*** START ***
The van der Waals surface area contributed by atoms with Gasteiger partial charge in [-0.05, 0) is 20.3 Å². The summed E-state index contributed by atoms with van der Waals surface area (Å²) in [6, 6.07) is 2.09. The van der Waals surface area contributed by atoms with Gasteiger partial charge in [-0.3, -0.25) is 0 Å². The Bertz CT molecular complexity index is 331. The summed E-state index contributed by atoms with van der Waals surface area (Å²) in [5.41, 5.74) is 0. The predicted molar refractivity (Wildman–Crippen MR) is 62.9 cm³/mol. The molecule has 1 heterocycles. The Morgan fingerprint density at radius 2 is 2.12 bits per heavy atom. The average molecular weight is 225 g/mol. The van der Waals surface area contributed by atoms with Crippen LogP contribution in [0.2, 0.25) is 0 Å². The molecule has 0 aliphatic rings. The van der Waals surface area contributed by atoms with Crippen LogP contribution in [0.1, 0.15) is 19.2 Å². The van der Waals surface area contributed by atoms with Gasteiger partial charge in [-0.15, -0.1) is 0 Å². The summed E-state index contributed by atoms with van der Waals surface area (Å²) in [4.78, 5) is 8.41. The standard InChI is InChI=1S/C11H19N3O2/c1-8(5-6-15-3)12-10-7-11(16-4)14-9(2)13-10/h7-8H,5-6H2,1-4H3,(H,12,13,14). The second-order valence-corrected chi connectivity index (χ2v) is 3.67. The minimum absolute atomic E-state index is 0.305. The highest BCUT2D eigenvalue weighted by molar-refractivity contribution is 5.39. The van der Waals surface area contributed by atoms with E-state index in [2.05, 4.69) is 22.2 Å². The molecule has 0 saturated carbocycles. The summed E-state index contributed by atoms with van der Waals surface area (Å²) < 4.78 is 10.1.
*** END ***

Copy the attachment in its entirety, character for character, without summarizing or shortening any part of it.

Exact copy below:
The van der Waals surface area contributed by atoms with Gasteiger partial charge in [-0.05, 0) is 20.3 Å². The summed E-state index contributed by atoms with van der Waals surface area (Å²) in [6, 6.07) is 2.09. The van der Waals surface area contributed by atoms with Gasteiger partial charge in [-0.3, -0.25) is 0 Å². The Bertz CT molecular complexity index is 331. The summed E-state index contributed by atoms with van der Waals surface area (Å²) in [5.41, 5.74) is 0. The predicted molar refractivity (Wildman–Crippen MR) is 62.9 cm³/mol. The molecule has 1 heterocycles. The Morgan fingerprint density at radius 2 is 2.12 bits per heavy atom. The average molecular weight is 225 g/mol. The van der Waals surface area contributed by atoms with Crippen LogP contribution in [0.2, 0.25) is 0 Å². The molecule has 0 aliphatic rings. The van der Waals surface area contributed by atoms with Crippen LogP contribution in [0.1, 0.15) is 19.2 Å². The van der Waals surface area contributed by atoms with Gasteiger partial charge in [-0.15, -0.1) is 0 Å². The summed E-state index contributed by atoms with van der Waals surface area (Å²) in [4.78, 5) is 8.41. The standard InChI is InChI=1S/C11H19N3O2/c1-8(5-6-15-3)12-10-7-11(16-4)14-9(2)13-10/h7-8H,5-6H2,1-4H3,(H,12,13,14). The second-order valence-corrected chi connectivity index (χ2v) is 3.67. The minimum absolute atomic E-state index is 0.305. The highest BCUT2D eigenvalue weighted by molar-refractivity contribution is 5.39. The van der Waals surface area contributed by atoms with E-state index in [2.05, 4.69) is 22.2 Å². The molecule has 0 saturated carbocycles. The summed E-state index contributed by atoms with van der Waals surface area (Å²) < 4.78 is 10.1.